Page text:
Provinces

Home - Explore China - Provinces - Shan Xi
  

Provinces

 

 

 

 

 

 

Shan Xi

 

 

 

Shanxi (Chinese: 山西; pinyin:  Shānxī; Wade–Giles: Shan-hsi; Postal map spelling: Shansi) is a province of the People's Republic of China, located in the North China region. Its one-character abbreviation is "晋" (pinyin: Jìn), after the state of Jin that existed here during the Spring and Autumn Period.

 

The name Shanxi means "mountain's west", which refers to the province's location west of the Taihang Mountains.[3] Shanxi borders Hebei to the east, Henan to the south, Shaanxi to the west, and Inner Mongolia to the north and is made up mainly of a plateau bounded partly by mountain ranges. The capital of the province is Taiyuan.
 
 

History

 

Shanxi, the territory of state of Jin during the Spring and Autumn Period (722 BC - 403 BC), underwent a three-way split into the states of Han, Zhao and Wei in 403 BC, the traditional date taken as the start of the Warring States period (403 BC - 221 BC). By 221 BC all of these states had fallen to the state of Qin, which established the Qin Dynasty (221 BC - 206 BC).

 

The Han Dynasty (206 BC - AD 220) ruled Shanxi as the province (zhou) of Bingzhou (幷州 Bīng Zhōu). During the invasion of northern nomads during the Sixteen Kingdoms period (304 - 439), several regimes including Later Zhao, Former Yan, Former Qin, and Later Yan continuously controlled what is now Shanxi. They were followed by Northern Wei (386 - 534), a Xianbei kingdom, which had one of its earlier capitals at present-day Datong in northern Shanxi, and which went on to rule nearly all of northern China.

 

The Tang Dynasty (618 - 907) originated in Taiyuan, Shanxi Province. Modern Chinese people are called Tang Ren globally due to the power and impact of the Tang Dynasty in history. During the Tang Dynasty and after, the area was called Hédōng (河東), or "east of the (Yellow) river". Empress Wu Zetian, China's only female ruler, was born in Shanxi Province.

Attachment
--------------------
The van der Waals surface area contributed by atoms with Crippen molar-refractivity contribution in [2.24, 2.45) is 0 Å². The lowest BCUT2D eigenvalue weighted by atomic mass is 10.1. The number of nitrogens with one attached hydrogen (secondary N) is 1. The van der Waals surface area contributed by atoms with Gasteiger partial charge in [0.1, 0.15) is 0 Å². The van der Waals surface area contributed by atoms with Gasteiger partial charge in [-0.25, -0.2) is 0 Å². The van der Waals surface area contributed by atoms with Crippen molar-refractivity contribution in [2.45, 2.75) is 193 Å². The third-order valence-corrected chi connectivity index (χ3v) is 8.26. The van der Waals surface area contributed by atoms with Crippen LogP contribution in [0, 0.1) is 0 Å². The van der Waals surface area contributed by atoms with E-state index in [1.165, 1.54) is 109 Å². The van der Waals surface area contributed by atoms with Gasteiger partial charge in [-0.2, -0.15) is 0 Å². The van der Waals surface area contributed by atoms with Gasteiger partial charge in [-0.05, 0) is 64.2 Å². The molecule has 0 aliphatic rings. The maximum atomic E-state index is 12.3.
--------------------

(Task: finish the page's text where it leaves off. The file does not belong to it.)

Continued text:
During the first part of the Five Dynasties and Ten Kingdoms Period (907 - 960), Shanxi supplied rule for three of the Five Dynasties, as well as being the only one of the Ten Kingdoms located in northern China. Shanxi was initially home to the jiedushi (commander) of Hedong, Li Cunxu, who overthrew the first of the Five Dynasties, Later Liang Dynasty (907 - 923) to establish the second, Later Tang Dynasty (923 - 936). Another jiedushi of Hedong, Shi Jingtang, overthrew Later Tang to establish the third of the Five Dynasties, Later Jin Dynasty, and yet another jiedushi of Hedong, Liu Zhiyuan, established the fourth of the Five Dynasties (Later Han Dynasty) after the Khitans destroyed Later Jin, the third. Finally, when the fifth of the Five Dynasties (Later Zhou Dynasty) emerged, the jiedushi of Hedong at the time, Liu Chong, rebelled and established an independent state called Northern Han, one of the Ten Kingdoms, in what is now northern and central Shanxi.

 

Shi Jingtang, founder of the Later Jin Dynasty, the third of the Five Dynasties, ceded a large slice of northern China to the Khitans in return for military assistance. This territory, called The Sixteen Prefectures of Yanyun, included a part of northern Shanxi. The ceded territory became a major problem for China's defense against the Khitans for the next 100 years, because it lies to the south of the Great Wall.

 

During the Northern Song Dynasty (960 - 1127), the sixteen ceded prefectures continued to be an area of contention between Song China and the Liao Dynasty. Later the Southern Song Dynasty abandoned all of North China to the Jurchen Jin Dynasty (1115-1234) in 1127, including Shanxi.

 

The Mongol Yuan Dynasty divided China into provinces but did not establish Shanxi as a province. Shanxi only gained its present name and approximate borders in the Ming Dynasty (1368–1644). During the Qing Dynasty (1644–1911), Shanxi extended northwards beyond the Great Wall to include parts of Inner Mongolia, including what is now the city of Hohhot, and overlapped with the jurisdiction of the Eight Banners and the Guihua Tümed banner in that area.